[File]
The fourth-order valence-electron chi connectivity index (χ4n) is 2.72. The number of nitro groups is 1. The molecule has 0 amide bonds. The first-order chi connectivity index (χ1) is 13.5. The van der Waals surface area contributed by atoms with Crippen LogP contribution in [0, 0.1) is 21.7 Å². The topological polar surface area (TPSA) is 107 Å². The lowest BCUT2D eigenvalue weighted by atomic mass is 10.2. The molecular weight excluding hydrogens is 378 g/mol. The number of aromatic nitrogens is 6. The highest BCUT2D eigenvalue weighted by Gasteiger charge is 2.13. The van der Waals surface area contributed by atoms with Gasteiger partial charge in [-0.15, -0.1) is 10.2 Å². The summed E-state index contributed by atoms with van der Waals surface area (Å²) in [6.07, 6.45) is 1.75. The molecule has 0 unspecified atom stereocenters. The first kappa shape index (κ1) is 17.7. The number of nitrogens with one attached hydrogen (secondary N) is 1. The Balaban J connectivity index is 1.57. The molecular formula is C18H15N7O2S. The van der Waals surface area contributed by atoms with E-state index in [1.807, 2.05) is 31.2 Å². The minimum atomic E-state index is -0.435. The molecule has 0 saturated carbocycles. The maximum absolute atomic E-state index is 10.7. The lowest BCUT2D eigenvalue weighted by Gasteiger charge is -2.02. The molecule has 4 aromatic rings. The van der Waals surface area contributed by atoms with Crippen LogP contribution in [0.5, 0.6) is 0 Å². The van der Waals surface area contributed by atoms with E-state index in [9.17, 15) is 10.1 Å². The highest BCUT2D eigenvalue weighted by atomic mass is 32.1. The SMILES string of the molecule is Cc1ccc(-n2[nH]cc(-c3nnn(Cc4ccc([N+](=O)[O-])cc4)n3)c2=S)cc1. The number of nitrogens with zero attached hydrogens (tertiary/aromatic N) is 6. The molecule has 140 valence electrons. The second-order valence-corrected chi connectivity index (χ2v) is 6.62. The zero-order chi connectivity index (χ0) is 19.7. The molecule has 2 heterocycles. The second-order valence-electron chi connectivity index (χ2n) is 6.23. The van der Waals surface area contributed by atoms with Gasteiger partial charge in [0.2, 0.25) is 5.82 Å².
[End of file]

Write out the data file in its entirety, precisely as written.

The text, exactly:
The fourth-order valence-electron chi connectivity index (χ4n) is 2.72. The number of nitro groups is 1. The molecule has 0 amide bonds. The first-order chi connectivity index (χ1) is 13.5. The van der Waals surface area contributed by atoms with Crippen LogP contribution in [0, 0.1) is 21.7 Å². The topological polar surface area (TPSA) is 107 Å². The lowest BCUT2D eigenvalue weighted by atomic mass is 10.2. The molecular weight excluding hydrogens is 378 g/mol. The number of aromatic nitrogens is 6. The highest BCUT2D eigenvalue weighted by Gasteiger charge is 2.13. The van der Waals surface area contributed by atoms with Gasteiger partial charge in [-0.15, -0.1) is 10.2 Å². The summed E-state index contributed by atoms with van der Waals surface area (Å²) in [6.07, 6.45) is 1.75. The molecule has 0 unspecified atom stereocenters. The first kappa shape index (κ1) is 17.7. The number of nitrogens with one attached hydrogen (secondary N) is 1. The Balaban J connectivity index is 1.57. The molecular formula is C18H15N7O2S. The van der Waals surface area contributed by atoms with E-state index in [1.807, 2.05) is 31.2 Å². The minimum atomic E-state index is -0.435. The molecule has 0 saturated carbocycles. The maximum absolute atomic E-state index is 10.7. The lowest BCUT2D eigenvalue weighted by Gasteiger charge is -2.02. The molecule has 4 aromatic rings. The van der Waals surface area contributed by atoms with Crippen LogP contribution in [0.5, 0.6) is 0 Å². The van der Waals surface area contributed by atoms with E-state index in [9.17, 15) is 10.1 Å². The highest BCUT2D eigenvalue weighted by atomic mass is 32.1. The SMILES string of the molecule is Cc1ccc(-n2[nH]cc(-c3nnn(Cc4ccc([N+](=O)[O-])cc4)n3)c2=S)cc1. The number of nitrogens with zero attached hydrogens (tertiary/aromatic N) is 6. The molecule has 140 valence electrons. The second-order valence-corrected chi connectivity index (χ2v) is 6.62. The zero-order chi connectivity index (χ0) is 19.7. The molecule has 2 heterocycles. The second-order valence-electron chi connectivity index (χ2n) is 6.23. The van der Waals surface area contributed by atoms with Gasteiger partial charge in [0.2, 0.25) is 5.82 Å².